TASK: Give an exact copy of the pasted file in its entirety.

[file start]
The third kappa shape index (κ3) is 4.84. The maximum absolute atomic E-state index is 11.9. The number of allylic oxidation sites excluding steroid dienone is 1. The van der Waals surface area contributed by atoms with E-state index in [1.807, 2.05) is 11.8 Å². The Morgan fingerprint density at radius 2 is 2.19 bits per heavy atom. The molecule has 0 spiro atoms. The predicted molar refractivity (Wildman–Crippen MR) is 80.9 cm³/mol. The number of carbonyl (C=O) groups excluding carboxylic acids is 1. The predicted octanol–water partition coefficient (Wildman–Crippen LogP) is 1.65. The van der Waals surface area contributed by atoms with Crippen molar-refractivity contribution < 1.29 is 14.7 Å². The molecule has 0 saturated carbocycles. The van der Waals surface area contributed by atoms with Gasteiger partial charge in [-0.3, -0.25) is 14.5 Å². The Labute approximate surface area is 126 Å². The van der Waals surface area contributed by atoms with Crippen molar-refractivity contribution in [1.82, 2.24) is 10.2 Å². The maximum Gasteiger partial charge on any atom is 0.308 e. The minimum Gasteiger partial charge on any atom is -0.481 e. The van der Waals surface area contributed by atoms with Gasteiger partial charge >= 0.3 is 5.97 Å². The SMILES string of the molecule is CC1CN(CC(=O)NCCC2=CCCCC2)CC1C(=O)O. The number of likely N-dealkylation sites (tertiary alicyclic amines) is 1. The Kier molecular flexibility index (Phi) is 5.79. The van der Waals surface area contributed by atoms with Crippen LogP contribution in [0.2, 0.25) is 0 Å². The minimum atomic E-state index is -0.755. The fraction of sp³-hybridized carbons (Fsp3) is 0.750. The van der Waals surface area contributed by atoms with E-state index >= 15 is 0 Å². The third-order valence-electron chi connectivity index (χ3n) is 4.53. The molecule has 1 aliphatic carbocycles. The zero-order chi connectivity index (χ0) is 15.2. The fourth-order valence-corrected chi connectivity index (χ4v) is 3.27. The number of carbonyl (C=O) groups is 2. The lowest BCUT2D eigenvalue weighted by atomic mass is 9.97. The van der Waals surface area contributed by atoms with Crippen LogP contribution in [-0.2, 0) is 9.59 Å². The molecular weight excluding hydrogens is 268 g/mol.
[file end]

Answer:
The third kappa shape index (κ3) is 4.84. The maximum absolute atomic E-state index is 11.9. The number of allylic oxidation sites excluding steroid dienone is 1. The van der Waals surface area contributed by atoms with E-state index in [1.807, 2.05) is 11.8 Å². The Morgan fingerprint density at radius 2 is 2.19 bits per heavy atom. The molecule has 0 spiro atoms. The predicted molar refractivity (Wildman–Crippen MR) is 80.9 cm³/mol. The number of carbonyl (C=O) groups excluding carboxylic acids is 1. The predicted octanol–water partition coefficient (Wildman–Crippen LogP) is 1.65. The van der Waals surface area contributed by atoms with Crippen molar-refractivity contribution < 1.29 is 14.7 Å². The molecule has 0 saturated carbocycles. The van der Waals surface area contributed by atoms with Gasteiger partial charge in [-0.3, -0.25) is 14.5 Å². The Labute approximate surface area is 126 Å². The van der Waals surface area contributed by atoms with Crippen molar-refractivity contribution in [1.82, 2.24) is 10.2 Å². The maximum Gasteiger partial charge on any atom is 0.308 e. The minimum Gasteiger partial charge on any atom is -0.481 e. The van der Waals surface area contributed by atoms with Gasteiger partial charge >= 0.3 is 5.97 Å². The SMILES string of the molecule is CC1CN(CC(=O)NCCC2=CCCCC2)CC1C(=O)O. The number of likely N-dealkylation sites (tertiary alicyclic amines) is 1. The Kier molecular flexibility index (Phi) is 5.79. The van der Waals surface area contributed by atoms with Crippen LogP contribution in [0.2, 0.25) is 0 Å². The minimum atomic E-state index is -0.755. The fraction of sp³-hybridized carbons (Fsp3) is 0.750. The van der Waals surface area contributed by atoms with E-state index >= 15 is 0 Å². The third-order valence-electron chi connectivity index (χ3n) is 4.53. The molecule has 1 aliphatic carbocycles. The zero-order chi connectivity index (χ0) is 15.2. The fourth-order valence-corrected chi connectivity index (χ4v) is 3.27. The number of carbonyl (C=O) groups is 2. The lowest BCUT2D eigenvalue weighted by atomic mass is 9.97. The van der Waals surface area contributed by atoms with Crippen LogP contribution in [-0.2, 0) is 9.59 Å². The molecular weight excluding hydrogens is 268 g/mol.